Little Baby Jesus of Flandr and Blue Bird) Lucifer, based on the work of Dutch writer Joost van den Vondel by the same name. In Berghe’s rendition of this classic, which is said to be the inspiration for John Milton’s Paradise Lost, Lucifer is not the devil, yet. He is the first being to possess knowledge of good and evil: as he imparts his wisdom on the villagers, he too imparts consciousness and free will, and as a result, most damning of all sin.The Flemish director extended his interpretation of religious ideology through his cinematography, shooting through a lens created for this film that allows it to be projected in a circular format. Lucifer not only invites us into a captivating experience of cinema, but delivers a moving vignette of the human condition.—Frédéric Boyer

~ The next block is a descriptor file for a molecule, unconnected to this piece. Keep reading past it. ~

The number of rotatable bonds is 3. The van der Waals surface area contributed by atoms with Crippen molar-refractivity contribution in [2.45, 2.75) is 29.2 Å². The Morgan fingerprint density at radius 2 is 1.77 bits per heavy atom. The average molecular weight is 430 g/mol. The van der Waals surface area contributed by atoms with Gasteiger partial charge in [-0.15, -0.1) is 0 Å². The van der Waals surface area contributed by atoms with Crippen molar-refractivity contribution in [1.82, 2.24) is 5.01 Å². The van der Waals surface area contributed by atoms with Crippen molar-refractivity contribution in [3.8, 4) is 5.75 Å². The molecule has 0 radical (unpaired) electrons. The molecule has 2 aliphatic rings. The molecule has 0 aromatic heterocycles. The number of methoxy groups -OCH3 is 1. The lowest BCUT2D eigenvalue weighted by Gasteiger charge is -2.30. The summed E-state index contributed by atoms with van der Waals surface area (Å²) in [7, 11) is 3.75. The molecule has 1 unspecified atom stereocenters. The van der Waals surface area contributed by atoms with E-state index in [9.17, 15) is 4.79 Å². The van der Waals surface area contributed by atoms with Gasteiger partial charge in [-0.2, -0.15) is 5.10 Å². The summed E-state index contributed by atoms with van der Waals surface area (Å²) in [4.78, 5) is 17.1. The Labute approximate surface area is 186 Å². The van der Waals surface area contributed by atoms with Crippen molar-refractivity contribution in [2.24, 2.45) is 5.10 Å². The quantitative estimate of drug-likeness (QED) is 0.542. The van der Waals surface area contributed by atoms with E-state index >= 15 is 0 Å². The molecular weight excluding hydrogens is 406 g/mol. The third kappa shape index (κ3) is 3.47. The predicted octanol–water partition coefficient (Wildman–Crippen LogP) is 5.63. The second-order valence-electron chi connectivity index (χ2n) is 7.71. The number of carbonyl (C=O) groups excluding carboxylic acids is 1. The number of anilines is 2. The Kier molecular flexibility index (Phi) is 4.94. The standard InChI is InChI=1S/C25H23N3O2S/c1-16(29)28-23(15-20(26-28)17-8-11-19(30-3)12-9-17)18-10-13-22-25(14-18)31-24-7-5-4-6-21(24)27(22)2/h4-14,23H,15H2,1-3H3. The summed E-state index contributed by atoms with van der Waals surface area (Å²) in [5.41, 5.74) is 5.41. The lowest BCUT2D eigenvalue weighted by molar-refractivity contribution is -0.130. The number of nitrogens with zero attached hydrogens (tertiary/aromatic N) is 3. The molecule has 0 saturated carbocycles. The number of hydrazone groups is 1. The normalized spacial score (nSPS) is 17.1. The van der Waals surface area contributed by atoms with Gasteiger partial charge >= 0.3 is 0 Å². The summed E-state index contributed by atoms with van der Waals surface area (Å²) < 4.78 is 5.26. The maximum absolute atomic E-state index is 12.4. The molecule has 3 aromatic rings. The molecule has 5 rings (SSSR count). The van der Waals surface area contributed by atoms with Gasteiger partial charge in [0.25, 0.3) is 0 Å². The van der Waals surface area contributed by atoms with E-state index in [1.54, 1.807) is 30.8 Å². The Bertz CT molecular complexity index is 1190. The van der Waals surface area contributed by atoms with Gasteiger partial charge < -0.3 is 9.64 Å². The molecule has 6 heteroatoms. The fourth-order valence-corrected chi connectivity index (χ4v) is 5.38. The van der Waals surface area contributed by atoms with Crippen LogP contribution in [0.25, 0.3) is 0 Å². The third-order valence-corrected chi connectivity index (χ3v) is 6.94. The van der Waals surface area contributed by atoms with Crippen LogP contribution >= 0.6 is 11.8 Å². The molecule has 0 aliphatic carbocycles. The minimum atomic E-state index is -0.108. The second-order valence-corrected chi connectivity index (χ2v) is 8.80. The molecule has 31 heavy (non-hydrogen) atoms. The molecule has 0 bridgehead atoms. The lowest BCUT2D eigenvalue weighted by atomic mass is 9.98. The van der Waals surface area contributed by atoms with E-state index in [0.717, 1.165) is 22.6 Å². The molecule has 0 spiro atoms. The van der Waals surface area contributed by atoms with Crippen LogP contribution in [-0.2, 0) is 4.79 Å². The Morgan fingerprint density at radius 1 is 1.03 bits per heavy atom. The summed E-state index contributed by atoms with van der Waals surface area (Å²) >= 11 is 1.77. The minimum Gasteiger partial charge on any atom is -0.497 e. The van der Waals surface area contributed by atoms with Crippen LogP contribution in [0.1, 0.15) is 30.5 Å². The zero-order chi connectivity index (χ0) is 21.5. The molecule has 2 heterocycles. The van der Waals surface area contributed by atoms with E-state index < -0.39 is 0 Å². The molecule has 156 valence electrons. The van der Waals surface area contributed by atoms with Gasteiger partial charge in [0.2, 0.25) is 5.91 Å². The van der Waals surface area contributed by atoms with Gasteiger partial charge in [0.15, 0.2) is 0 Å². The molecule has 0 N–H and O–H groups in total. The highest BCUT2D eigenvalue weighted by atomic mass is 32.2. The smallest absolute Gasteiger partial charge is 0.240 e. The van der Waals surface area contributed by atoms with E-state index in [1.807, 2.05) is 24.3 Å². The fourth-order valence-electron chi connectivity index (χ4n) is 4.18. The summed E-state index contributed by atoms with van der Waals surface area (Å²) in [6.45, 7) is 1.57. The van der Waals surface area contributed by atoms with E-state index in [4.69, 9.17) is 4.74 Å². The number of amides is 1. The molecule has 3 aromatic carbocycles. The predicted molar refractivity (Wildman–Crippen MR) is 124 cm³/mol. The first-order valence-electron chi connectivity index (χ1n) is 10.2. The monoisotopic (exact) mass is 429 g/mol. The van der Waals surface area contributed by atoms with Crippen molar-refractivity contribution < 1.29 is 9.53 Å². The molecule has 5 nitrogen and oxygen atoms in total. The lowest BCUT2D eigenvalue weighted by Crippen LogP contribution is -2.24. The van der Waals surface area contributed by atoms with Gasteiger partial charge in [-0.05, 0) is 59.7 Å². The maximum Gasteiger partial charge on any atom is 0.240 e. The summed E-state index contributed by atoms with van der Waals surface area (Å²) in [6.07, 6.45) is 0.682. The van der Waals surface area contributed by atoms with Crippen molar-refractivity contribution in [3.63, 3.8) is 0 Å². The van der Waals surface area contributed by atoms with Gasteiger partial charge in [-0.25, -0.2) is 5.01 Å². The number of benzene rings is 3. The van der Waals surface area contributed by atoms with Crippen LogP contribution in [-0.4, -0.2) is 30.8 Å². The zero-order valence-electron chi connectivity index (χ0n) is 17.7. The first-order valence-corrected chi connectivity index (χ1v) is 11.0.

An angel falling from heaven to hell unexpectedly lands in a Mexican village where his presence affects the villagers in surprising ways. Lucifer is a mesmerizing, moving, and unique experiment in form, presented in the director’s original format, Tondoscope.Maverick director Gust Van Den Berghe presents the final installment in his religious-themed trilogy (
Gust Van den Berghe is a Belgian director and writer, known for Little Baby Jesus of Flandr (2010), Blue Bird (2011) and Phara (2008).